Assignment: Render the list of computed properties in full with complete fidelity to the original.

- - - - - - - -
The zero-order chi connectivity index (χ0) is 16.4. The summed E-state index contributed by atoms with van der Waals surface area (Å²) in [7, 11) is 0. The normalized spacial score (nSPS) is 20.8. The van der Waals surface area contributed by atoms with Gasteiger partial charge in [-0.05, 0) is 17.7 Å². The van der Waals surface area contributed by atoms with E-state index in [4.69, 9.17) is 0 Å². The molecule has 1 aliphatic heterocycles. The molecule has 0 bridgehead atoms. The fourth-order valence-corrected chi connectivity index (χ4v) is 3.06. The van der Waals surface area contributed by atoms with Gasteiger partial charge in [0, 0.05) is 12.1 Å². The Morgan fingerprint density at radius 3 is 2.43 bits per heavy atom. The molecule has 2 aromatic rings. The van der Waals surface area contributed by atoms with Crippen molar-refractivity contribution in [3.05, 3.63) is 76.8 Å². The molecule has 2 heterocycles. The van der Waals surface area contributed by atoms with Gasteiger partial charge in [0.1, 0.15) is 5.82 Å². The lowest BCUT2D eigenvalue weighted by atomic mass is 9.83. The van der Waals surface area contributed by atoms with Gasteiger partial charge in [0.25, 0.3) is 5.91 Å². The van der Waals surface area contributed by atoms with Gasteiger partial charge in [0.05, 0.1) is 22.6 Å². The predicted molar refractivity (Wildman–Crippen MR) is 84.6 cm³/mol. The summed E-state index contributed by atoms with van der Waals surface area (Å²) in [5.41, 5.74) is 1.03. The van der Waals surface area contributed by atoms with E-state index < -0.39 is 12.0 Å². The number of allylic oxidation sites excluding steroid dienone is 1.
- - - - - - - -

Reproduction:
The zero-order chi connectivity index (χ0) is 16.4. The summed E-state index contributed by atoms with van der Waals surface area (Å²) in [7, 11) is 0. The normalized spacial score (nSPS) is 20.8. The van der Waals surface area contributed by atoms with Gasteiger partial charge in [-0.05, 0) is 17.7 Å². The van der Waals surface area contributed by atoms with E-state index in [4.69, 9.17) is 0 Å². The molecule has 1 aliphatic heterocycles. The molecule has 0 bridgehead atoms. The fourth-order valence-corrected chi connectivity index (χ4v) is 3.06. The van der Waals surface area contributed by atoms with Gasteiger partial charge in [0, 0.05) is 12.1 Å². The Morgan fingerprint density at radius 3 is 2.43 bits per heavy atom. The molecule has 2 aromatic rings. The van der Waals surface area contributed by atoms with Crippen molar-refractivity contribution in [3.05, 3.63) is 76.8 Å². The molecule has 2 heterocycles. The van der Waals surface area contributed by atoms with Gasteiger partial charge in [0.1, 0.15) is 5.82 Å². The lowest BCUT2D eigenvalue weighted by atomic mass is 9.83. The van der Waals surface area contributed by atoms with Gasteiger partial charge in [0.25, 0.3) is 5.91 Å². The van der Waals surface area contributed by atoms with Gasteiger partial charge in [0.05, 0.1) is 22.6 Å². The predicted molar refractivity (Wildman–Crippen MR) is 84.6 cm³/mol. The summed E-state index contributed by atoms with van der Waals surface area (Å²) in [5.41, 5.74) is 1.03. The van der Waals surface area contributed by atoms with E-state index < -0.39 is 12.0 Å². The number of allylic oxidation sites excluding steroid dienone is 1.